I think you have every right to feel sad about him dying as he sounds like an amazing man and just the sort of head teacher any parent would want for their child. I feel very sad just reading this and I didn’t know him at all! It is always especially sad when someone dies young and leaves behind a young family. x
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  5. Clair Findlay
    April 21, 2017 / 9:41 pm

    This is written so beautifully and shows how he touched the hearts of everyone he met. I feel honoured that he helped me at the start of my journey to a new career and will never forget him for that – including the balloon models and the Spider-Man costume which has had many appearances! I hope his family can take a little comfort from the lovely messages and thoughts pouring in xx

  6. April 21, 2017 / 8:49 pm

    What a shock that with today’s technology a young, seemingly fit and healthy person can just die.
    The older we get, the more people we know die…it gets harder each time I reckon.

  7. April 21, 2017 / 2:28 pm

    Aw that’s so sad Vic. He sounds like such a lovely man and that makes a huge difference to how you feel about a school too. I still have massively fond memories of the male teacher I had at Junior school (who went on to be head of another local junior school) – some people you just never forget. X
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  8. April 21, 2017 / 11:25 am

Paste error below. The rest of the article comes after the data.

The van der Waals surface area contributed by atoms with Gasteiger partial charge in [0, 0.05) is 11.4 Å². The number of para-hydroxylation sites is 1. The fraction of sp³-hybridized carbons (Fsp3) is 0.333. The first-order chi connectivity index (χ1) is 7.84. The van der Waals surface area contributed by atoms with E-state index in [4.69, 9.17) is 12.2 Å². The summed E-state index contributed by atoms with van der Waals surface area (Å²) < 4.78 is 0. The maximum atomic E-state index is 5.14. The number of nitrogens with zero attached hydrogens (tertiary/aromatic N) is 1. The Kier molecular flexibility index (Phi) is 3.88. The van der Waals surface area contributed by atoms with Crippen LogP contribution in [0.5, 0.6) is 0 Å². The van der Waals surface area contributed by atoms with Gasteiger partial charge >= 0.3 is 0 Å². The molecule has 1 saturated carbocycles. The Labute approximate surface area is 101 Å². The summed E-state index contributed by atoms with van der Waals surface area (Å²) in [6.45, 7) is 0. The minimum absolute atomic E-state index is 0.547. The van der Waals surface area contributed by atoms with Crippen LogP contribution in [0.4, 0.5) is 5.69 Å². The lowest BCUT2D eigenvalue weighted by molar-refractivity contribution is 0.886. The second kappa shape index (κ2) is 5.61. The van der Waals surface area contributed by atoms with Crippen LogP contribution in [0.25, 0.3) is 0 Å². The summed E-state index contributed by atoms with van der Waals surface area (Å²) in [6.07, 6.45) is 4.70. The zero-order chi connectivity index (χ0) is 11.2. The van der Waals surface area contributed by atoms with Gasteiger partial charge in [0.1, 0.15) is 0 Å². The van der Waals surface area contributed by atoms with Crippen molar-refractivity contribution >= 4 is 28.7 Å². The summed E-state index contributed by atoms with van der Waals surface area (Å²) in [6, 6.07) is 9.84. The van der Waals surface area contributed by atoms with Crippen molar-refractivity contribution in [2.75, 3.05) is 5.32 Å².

You should grieve anyone that touched your life in a positive way, it honours theres. How nice to have a teacher like this. I didn’t realise your daughter was called Grace as well.
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  9. Julie wadkins
    April 21, 2017 / 10:07 am

    That was such lovely words he was a amazing man who was headmaster to all 3 of my children he was always saying morning at the gates and by in the evening he will be sadly missed by many x

  10. April 21, 2017 / 9:43 am

    I think it’s a rite of passage and you mention it right at the start – someone your age has died suddenly and unexpectedly from something that tends to happen more as we get older. That’s why it hits so hard. It makes you look at your own mortality and that of the good people around you. He was clearly a lovely and very dedicated man who truly cared and will be a great loss. I’m very sorry you, Grace and your community, as well as his own family and friends have lost him. It’s a lovely but I credibly bittersweet post xx